Should people with intellectual disabilities be removed from Ontario’s employment standards so they can work for sub-minimum wage? Regress or progress?

Note: 10 minutes from the original interview is not included (mainly introductory information. Entire interview available from the AMI website (podcasts).

With Ontario’s new Better Wages, Fair Workplaces Act (2017) aka Bill 148, sheltered workshops and other sub-minimum wage arrangements must come into compliance with the minimum wage requirements of this updated employment standards legislation.

In the past, wage discrimination against people with intellectual disabilities (such as people with Down syndrome and autism) was permitted through an archaic exemption.

Less than 10% of agencies delivering government-funded services (Developmental Services) are still involved with sub-minimum wage arrangements, and despite clear public announcements that sheltered workshops were ending back in 2015.

In the community of Renfrew, a group of family members has started a well-publicized campaign to remove people with intellectual disabilities from these employment standards.

Sadly, it is the government-funded agency (Community Living Renfrew County South) itself that is the “employer” of a handful of individuals being impacted by the minimum wage requirements, a situation that has caused tremendous confusion.

In this discussion on Accessible Media Inc (AMI) audio show “The Pulse” host Dave Brown takes on the issue with an in-depth discussion that covers both the moral and practical implications of minimum wage and people with disabilities.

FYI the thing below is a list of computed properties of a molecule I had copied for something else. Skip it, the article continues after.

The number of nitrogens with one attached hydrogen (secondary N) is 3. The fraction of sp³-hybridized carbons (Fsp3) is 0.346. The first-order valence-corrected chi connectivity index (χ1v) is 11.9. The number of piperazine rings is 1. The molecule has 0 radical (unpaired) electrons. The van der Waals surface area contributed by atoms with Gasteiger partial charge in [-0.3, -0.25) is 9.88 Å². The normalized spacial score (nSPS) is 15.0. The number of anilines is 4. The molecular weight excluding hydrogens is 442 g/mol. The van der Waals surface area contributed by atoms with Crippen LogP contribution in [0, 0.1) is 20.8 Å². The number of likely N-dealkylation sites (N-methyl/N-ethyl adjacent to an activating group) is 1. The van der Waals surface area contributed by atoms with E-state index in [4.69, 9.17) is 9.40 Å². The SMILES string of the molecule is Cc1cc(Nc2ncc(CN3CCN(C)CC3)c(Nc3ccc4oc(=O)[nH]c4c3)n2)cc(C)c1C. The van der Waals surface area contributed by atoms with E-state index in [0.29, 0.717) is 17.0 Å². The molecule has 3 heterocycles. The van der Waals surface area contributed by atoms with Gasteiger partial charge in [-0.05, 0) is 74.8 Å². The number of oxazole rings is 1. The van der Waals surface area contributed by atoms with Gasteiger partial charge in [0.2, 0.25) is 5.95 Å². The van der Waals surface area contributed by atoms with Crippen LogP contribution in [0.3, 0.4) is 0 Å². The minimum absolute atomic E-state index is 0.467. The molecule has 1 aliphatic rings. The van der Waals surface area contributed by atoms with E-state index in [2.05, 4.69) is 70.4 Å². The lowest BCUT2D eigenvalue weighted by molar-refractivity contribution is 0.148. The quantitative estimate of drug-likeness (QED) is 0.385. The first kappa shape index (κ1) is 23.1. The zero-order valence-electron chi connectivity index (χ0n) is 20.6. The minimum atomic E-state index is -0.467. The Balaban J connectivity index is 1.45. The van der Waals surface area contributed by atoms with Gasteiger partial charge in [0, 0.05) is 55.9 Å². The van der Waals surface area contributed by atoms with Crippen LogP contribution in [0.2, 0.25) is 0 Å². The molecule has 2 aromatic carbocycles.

About Keenan Wellar

Keenan is a citizen of Ottawa (Ontario, Canada) and co-leader of a social change and community benefit organization,, a registered charity which helps the community welcome and include people with intellectual disabilities, autistic persons, and individuals with a dual diagnosis to live, work, and play as valued citizens. LiveWorkPlay was named Ottawa's Best Non-Profit of 2019 by the Ottawa Board of Trade and Ottawa Business Journal "Best Ottawa Business Awards " With Julie Kingstone, Keenan is co-owner of Wellstone Leadership Services, dedicated to supporting a culture of excellence for non-profit, private sector, government organizations, collaborations, and partnerships. Keenan is a founding member of the leadership group for the From Presence To Citizenship collaborative. Keenan is a regular guest (monthly) of the News 1310 Power Lunch radio show, and he writes the monthly NPQ North column for Nonprofit Quarterly. When not working and supporting various social causes, Keenan loves kayaking and wildlife photography, cheering for the Ottawa RedBlacks and Pittsburgh Steelers, and causing a disturbance on social media.
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